2 Types of Coconut Oil and Their Differences

Posted By Lovella Sitoy in Rapunzel on Feb 22, 2016

We know for a fact that coconut oil is an effective hair and skin remedy. When I first heard of virgin coconut oil, I was wondering if it’s just another marketing hype. Today, I realized that it is not. Have you also wondered about the meaning of “virgin” in virgin coconut oils? Does this mean they are purer and more effective than ordinary coconut oils?

In this article, let’s breakdown the two main classes of commercially-produced coconut oil. Are they produced using the same method? And do they give the same results? Let’s find out.

1. Virgin Coconut Oil

Virgin coconut oil, or sometimes called extra virgin coconut oil, is usually unrefined coconut oil. Meaning it is not exposed to chemical processes like bleaching and deodorizing. VCO is produced using either of these methods:
  • Dry method - In this process the coconut meat is dried first before extracting the oil using a machine press. 
  • Wet-milling method - In this method, the oil is pressed out of fresh coconut milk or coconut meat without drying it beforehand. 

Virgin coconut oil smells and tastes like coconuts. It also turns solid in cool, room temperatures. It’s oil is clear but it is greasier than fractionated coconut oil. VCO is rich in fatty acids, especially lauric acid. It has antioxidant and moisturizing properties. That’s why it is a great remedy for dry and damaged locks.

Uses of Virgin Coconut Oil

There are so many uses of virgin coconut oil. We can use VCO as an oral supplement and a topical treatment. We can use it as a kitchen and dining ingredient. For example, as an oil for cooking, as a salad dressing, a coffee creamer, as a healthy butter alternative, and many more. VCO is also an alternative health remedy.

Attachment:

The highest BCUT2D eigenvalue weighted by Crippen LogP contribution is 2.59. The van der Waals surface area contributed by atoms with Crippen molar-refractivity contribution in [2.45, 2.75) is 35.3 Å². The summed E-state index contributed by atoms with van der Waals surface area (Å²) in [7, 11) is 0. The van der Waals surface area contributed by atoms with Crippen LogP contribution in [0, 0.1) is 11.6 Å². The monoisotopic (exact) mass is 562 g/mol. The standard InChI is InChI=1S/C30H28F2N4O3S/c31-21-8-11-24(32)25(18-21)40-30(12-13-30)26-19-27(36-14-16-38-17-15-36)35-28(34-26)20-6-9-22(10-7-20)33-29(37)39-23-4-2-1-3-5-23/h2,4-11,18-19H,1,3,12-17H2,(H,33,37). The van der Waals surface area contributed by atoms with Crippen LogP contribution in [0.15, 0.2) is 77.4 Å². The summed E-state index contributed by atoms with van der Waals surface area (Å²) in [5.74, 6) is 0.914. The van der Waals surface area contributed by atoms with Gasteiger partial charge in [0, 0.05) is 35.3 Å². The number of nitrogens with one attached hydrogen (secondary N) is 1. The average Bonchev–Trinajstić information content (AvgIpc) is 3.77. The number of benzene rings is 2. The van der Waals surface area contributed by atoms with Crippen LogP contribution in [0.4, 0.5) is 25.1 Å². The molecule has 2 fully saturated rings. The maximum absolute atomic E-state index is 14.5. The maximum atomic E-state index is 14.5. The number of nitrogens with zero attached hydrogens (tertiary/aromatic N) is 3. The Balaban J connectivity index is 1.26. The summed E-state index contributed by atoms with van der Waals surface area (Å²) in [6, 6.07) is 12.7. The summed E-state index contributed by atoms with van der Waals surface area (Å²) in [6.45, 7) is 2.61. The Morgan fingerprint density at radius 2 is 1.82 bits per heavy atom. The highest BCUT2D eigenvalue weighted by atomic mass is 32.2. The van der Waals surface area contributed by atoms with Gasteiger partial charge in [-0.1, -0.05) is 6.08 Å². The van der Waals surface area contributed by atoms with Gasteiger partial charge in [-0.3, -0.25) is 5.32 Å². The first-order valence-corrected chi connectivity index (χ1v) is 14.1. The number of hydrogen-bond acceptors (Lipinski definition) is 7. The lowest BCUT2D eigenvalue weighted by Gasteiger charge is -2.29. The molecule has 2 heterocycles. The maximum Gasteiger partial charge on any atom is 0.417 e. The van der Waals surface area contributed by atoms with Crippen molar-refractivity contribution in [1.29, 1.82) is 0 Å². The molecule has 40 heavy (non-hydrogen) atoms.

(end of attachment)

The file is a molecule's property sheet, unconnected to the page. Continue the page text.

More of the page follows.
Coconut oil is used as an effective hair and skin treatment due to its moisturizing properties. We can use it as an organic lip balm, a cuticle softener, cracked heel relief, or as a hot oil treatment to treat dry and thinning hair.

We can likewise use it as an after-shower moisturizer to seal in the skin’s natural moisture. It also found to heal skin conditions such as fungal infections, eczema, and psoriasis. With a simple Google search we can find hundreds of coconut oil uses that we can try at home.

2. Fractionated Coconut oil

Fractionated coconut oil, also known as liquid coconut oil, is a type of coconut oil where lauric acid is removed. To get this liquid coconut oil, it goes through a process called hydrolysis and then steam distillation.

The main difference between VCO and fractionated coconut oil is that the latter is less greasy and easily absorbed by the skin. This coconut oil is a better oil for skin and scalp preparations as it won’t clog up the pores. It doesn’t leave a greasy after-feel when applied on the skin. Fractionated coconut oil also blends well with other herbal oils, making it an excellent carrier oil.

Although fractionated coconut oil doesn’t have a good amount of lauric acid, it contains other fatty acids that still makes it an amazing moisturizer. It also has antioxidant vitamins such as vitamin C, A, and E. All these nutrients are beneficial to skin, hair, and nails.

Uses of fractionated coconut oil

This coconut oil type is a perfect facial oil and leave in hair conditioner because of its non-greasy and scentless quality. It is used as an ingredient in soaps, skin products, hair care products, and medicines. We can also use liquid coconut oil as a massage therapy oil and carrier oil when mixing spa oils. 

Which one is more effective?

Both oils are beneficial and healthy. Basically, your choice would depend on how you’re going to use the oil. Are you going to use coconut oil as a health supplement or as a hair loss or skin remedy?

Virgin coconut oil is both ingested and applied topically. The fractionated version on the other hand is mainly used for personal and beauty care purposes. Both have long shelf life but fractionated coconut oil can last for an unspecified period of time.
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